As the third anniversary of the Fukushima disaster nears, tens of thousands rallied in the country’s capital Sunday to protest against the nuclear industry and speak out against the government’s plans to resume nuke energy production to power the economy.
A new report on the nuclear crisis that started to unfold in Fukushima, Japan almost three years ago suggests that American troops who assisted with disaster relief efforts were exposed to unheard of radiation levels while on assignment.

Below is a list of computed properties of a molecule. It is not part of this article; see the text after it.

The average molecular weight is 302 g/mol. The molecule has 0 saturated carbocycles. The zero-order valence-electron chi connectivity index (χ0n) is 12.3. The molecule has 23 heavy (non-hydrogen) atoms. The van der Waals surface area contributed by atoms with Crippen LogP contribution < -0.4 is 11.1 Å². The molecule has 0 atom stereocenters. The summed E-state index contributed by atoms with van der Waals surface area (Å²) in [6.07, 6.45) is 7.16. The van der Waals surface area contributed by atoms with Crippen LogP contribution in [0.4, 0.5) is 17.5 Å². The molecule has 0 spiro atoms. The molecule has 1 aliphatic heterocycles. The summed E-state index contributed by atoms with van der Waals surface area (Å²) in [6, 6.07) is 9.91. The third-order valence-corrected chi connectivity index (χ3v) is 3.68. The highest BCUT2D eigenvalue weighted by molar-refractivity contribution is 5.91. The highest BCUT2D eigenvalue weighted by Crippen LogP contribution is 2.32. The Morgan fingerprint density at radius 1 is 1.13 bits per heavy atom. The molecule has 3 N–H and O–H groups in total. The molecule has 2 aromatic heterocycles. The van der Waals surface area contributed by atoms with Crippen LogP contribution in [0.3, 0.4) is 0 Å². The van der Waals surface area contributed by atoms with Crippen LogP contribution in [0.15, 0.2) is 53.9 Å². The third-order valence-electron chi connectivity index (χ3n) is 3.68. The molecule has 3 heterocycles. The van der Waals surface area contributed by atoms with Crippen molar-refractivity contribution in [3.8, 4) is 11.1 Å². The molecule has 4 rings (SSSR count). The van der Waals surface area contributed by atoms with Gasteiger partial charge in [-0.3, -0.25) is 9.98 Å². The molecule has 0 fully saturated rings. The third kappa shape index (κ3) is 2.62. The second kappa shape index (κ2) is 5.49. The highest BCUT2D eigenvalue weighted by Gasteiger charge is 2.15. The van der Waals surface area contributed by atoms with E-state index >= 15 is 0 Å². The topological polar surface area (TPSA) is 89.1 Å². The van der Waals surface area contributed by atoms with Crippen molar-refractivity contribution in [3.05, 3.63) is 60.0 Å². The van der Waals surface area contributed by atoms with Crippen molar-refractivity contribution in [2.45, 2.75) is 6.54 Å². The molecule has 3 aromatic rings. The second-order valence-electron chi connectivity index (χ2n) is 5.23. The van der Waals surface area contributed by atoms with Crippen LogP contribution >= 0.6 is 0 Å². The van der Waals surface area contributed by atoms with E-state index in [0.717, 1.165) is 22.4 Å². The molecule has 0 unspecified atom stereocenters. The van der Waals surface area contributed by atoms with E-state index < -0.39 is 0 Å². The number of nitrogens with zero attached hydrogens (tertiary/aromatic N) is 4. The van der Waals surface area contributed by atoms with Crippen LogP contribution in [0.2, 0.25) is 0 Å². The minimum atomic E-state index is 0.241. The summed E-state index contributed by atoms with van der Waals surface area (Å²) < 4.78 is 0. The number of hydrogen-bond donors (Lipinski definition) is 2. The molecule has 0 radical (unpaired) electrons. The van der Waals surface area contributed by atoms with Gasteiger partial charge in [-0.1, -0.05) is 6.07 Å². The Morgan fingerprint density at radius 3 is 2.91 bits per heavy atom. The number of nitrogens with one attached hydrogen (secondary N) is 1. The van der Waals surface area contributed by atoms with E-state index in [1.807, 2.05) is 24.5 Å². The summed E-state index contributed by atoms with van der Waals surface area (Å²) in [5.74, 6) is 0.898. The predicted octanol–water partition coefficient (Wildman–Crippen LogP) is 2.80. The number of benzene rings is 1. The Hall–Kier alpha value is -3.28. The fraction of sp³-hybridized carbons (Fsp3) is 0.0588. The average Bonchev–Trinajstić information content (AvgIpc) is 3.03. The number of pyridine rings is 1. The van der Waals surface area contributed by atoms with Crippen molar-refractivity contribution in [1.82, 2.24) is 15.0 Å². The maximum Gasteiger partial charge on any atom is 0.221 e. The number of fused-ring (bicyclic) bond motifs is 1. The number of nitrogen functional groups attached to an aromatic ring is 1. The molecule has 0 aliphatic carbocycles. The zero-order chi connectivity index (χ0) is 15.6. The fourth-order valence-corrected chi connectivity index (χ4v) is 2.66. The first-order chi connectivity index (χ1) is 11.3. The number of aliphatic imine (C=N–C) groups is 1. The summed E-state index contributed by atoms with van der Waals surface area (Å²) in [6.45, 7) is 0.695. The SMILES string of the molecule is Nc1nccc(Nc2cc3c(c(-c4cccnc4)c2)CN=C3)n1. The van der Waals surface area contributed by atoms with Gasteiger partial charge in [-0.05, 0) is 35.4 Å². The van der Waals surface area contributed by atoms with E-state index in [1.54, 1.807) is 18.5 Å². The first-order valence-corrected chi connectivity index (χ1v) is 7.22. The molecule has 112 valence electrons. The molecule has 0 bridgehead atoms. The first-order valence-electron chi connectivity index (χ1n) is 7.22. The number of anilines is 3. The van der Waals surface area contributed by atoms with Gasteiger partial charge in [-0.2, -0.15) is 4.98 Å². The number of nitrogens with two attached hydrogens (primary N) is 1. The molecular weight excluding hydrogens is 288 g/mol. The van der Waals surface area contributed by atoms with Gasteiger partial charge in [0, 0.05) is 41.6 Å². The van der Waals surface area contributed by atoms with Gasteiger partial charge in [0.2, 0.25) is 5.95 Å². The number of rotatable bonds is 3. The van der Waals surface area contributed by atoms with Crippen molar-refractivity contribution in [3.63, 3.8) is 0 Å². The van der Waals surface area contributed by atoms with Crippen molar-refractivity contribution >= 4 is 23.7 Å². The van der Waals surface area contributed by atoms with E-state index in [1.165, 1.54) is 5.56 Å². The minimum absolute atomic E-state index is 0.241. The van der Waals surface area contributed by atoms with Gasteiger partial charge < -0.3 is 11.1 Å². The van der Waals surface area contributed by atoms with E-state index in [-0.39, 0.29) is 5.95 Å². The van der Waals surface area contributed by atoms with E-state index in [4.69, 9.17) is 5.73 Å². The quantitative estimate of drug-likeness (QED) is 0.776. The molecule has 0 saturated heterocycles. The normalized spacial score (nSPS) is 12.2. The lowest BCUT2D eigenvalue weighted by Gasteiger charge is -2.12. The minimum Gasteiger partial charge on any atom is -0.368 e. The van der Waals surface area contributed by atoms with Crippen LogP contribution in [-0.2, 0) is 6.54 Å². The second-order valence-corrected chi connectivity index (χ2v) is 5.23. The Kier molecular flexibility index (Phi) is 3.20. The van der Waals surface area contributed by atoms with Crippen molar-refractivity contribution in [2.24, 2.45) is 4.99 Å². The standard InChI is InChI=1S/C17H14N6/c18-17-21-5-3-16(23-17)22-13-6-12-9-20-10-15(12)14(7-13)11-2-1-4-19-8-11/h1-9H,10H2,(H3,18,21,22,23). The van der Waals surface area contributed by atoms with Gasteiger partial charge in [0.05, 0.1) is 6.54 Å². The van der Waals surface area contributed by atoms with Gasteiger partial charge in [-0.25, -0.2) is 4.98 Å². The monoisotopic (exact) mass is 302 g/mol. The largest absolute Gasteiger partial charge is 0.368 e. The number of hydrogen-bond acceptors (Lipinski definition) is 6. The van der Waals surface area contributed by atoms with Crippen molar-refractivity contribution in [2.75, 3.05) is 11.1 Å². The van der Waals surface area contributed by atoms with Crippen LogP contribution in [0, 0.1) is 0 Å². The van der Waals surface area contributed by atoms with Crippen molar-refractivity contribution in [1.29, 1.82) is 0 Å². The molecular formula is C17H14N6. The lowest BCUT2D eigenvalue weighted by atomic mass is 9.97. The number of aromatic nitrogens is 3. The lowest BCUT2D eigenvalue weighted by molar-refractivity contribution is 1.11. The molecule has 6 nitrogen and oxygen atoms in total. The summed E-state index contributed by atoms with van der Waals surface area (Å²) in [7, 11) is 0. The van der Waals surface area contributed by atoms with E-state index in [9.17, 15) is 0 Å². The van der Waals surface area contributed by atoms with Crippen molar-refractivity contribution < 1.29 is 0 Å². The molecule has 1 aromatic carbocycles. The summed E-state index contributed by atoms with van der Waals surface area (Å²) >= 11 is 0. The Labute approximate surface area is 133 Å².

Japan’s Tokyo Electric Power Co (TEPCO) is again in the midst of controversy for failing to timely report on record radiation levels at the crippled Fukushima nuclear plant. It is now blasted for holding back strontium measurements since September.
Two magnitude-5 earthquakes struck off the coast of Japan’s Fukushima prefecture, the site of the 2011 tsunami and earthquake that killed more than 18,000 people and sparked the world’s worst nuclear disaster since Chernobyl.
TEPCO has revised the readings on the radioactivity levels at the Fukushima No. 1 nuclear plant well to 5 million becquerels of strontium per liter – both a record, and nearly five times higher than the original reading of 900,000 becquerels per liter.